Rainbow Bridge
And my third project was designed and taught by Ralonda Pattrson. The Rainbow Bridge Bracelet caught my fancy because of its colors and spikes. This is an intense piece that has lots of components – some of which are not playing nicely with me. However, I will persevere! The pattern is well written and easy to follow, it’s those pesky beads that are slowing me down. The class was fun, and Ralonda is a good teacher.

One of the best parts of the TBR this year was the Bead Challenge. We were all sent packets of beads and told to make something. The included seed beads were glow-in-the-dark and also changed color under black light. The triangles had two holes, making it a challenge to know just how to
L to R: Winning entry without and with black light
use them. Those of us who participated turned in our products, which were displayed anonymously. We all got to vote for our favorite pieces. The ingenuity and creativity displayed in all of the pieces was inspiring; we were asked to ‘think outside the box’ and we did. It was really exciting when one of the Near-Normal Travelers, Linnea, won first place!






Where we stayed:

Three of us shared a room at the Hilton Garden Inn (1749 Scott Boulevard, Temple, TX 76504, 254-773-0200). It was as nice as last year, but still had one too few waste baskets. (See Tempting Temple for a full review). For information about my rating system, see Reading the Reviews.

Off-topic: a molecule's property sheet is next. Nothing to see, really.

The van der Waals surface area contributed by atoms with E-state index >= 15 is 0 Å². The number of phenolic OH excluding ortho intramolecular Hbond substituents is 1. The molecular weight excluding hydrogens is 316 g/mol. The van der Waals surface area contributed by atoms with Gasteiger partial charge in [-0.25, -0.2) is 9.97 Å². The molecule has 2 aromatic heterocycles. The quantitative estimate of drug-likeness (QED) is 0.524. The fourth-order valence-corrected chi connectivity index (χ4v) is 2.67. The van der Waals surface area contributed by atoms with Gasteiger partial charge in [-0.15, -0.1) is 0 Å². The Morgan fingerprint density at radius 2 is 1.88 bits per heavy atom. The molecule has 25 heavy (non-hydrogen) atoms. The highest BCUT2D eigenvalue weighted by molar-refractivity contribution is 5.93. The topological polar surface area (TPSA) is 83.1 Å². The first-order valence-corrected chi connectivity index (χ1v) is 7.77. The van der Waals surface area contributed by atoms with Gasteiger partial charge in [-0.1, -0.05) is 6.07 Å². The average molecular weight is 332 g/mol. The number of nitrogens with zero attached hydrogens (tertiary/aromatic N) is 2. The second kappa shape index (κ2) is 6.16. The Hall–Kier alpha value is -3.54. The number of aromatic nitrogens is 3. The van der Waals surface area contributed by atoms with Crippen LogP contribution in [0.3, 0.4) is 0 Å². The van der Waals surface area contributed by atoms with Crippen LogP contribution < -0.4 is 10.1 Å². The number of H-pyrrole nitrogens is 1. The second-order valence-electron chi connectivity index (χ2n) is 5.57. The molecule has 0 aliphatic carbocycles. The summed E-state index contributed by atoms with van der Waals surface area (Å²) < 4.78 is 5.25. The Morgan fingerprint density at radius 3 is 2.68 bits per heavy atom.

What we ate:
Three and one-half carrots

This year we ventured out for one breakfast and one dinner. Both were at Megg’s Café (1749 Everton Drive, Temple, TX 76504, 254-771-3800) because the food was so good. We thought the service was a bit slow, but found this was because almost everything is cooked when you order it. Even the breads are made on-site and you can taste the freshness.
Top L to R: Menu, Eggs, Beet salad
Bottom L to R: Texas Farm salad, Omelet
Breakfast is served all day, so Barb and Linnea enjoyed their favorite meal, twice. I indulged in two different salads. Barb had scrambled eggs, bacon, and two types of toast. Linnea had a ham and cheese omelet for dinner and scrambled eggs with sausage and two types of toast for breakfast. Both got home fried potatoes. Linnea and 
Barb agreed that their food was very good! I had the small Roasted Beet salad with bib lettuce, goat cheese, and candied pecans for dinner, then the small Texas Farm Vegetable salad with wild arugula, charred broccoli, cauliflower, pancetta, soft boiled egg, pecorino, spicy garlic bread crumbs, and a charred lemon vinaigrette. Even the small salads are large and both were delightful. We’d all go back to Megg’s in a heartbeat! If you visit at prime eating times you are going to wait; this is a popular place for good reason.